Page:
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Nigerian government’s crypto clampdown sparks legal concerns

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The policy by the Central Bank of Nigeria (CBN) mandates commercial banks to fish out and shut down both individual and corporate accounts linked to Bitcoin and other digital assets. The CBN tightened the screw on its regulations earlier this month, specifically targeting young Nigerians between 18 and 30 years.

Many critics have condemned the actions of the central bank, labeling it “financial terrorism with state-backing.”

The Blockchain Industry Coordinating Committee of Nigeria (BICCON), which is the umbrella body representing the three major crypto organizations in the country, alerted the central bank on Nov. 22 that its decisions were not backed by any legislation in the country.

In an official statement, Senator Ihenyen, the general secretary of BICCON, rallied all those affected by the central bank’s decision to sue both the CBN and the legacy bankers supporting its policies. He criticized traditional financial institutions and condemned their “questionable actions” in shutting down crypto-related accounts without due procedures.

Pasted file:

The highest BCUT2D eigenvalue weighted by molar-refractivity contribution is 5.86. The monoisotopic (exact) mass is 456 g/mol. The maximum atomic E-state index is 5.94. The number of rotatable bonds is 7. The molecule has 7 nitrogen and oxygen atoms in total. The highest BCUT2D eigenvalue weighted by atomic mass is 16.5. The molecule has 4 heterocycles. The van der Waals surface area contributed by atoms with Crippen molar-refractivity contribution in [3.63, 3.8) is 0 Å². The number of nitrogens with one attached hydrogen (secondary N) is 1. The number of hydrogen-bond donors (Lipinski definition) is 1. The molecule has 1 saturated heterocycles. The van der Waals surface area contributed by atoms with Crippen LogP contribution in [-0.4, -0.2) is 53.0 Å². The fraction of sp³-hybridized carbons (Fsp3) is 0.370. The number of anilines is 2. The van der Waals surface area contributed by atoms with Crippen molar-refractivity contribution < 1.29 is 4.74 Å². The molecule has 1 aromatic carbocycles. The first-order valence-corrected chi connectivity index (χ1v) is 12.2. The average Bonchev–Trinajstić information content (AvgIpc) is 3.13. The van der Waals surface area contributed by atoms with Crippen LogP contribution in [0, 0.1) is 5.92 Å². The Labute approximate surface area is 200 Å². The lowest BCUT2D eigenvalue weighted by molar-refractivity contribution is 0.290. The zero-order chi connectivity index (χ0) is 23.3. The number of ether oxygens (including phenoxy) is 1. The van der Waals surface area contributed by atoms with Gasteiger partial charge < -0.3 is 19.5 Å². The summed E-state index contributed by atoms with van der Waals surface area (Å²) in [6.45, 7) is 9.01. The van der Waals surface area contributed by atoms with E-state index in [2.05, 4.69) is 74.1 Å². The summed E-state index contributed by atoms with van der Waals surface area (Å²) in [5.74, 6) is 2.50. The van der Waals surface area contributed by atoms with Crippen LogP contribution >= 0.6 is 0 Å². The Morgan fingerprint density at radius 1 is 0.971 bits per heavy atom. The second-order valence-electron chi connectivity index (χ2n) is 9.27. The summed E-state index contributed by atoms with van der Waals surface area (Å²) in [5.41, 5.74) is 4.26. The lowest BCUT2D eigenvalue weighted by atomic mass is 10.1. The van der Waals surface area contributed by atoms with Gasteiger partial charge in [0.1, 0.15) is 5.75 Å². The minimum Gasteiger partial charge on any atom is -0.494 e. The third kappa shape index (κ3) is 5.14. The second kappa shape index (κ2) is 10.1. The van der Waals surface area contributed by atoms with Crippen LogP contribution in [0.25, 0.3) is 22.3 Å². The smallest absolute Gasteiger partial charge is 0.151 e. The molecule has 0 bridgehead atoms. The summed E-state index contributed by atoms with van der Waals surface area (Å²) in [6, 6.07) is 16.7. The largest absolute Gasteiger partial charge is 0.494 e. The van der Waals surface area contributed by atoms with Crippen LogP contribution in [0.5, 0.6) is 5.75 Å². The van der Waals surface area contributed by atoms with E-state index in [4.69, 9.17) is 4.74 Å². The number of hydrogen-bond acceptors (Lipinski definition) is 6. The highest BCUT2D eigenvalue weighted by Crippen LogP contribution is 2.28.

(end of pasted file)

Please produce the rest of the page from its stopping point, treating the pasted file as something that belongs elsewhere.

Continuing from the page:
Several crypto investors have been denied access to their bank accounts, either because they have been closed or frozen. Ihenyen said:

However, Ihenyen has accused the CBN of “overstepping its statutory bounds” and “encroaching on the law-making powers of the National Assembly, contrary to the provisions of chapter 4 of the 1999 Constitution of the Federal Republic of Nigeria (as amended).”

He emphasized that the decision of the central bank to order the closure of bank accounts just because of involvement with Bitcoin amounted to an abuse of power as there are no laws “criminalizing or illegalizing” cryptocurrency trade in Nigeria.

Ihenyen stressed that crypto users were not necessarily in violation of any national anti-money laundering and anti-terrorism laws.

Meanwhile, BICCON previously warned that there could be a dangerous reaction if the CBN fails to scrap or review the anti-crypto policy issued in February this year. The body in its latest statement expressed disappointment at the central bank’s lack of engagement, despite efforts by the local crypto industry to do so.

BICCON comprises the three biggest crypto organizations in Nigeria namely; Blockchain Nigeria User Group (BNUG), Cryptography Development Initiative of Nigeria (CDIN), Stakeholders in Blockchain Technology Association of Nigeria (SIBAN).

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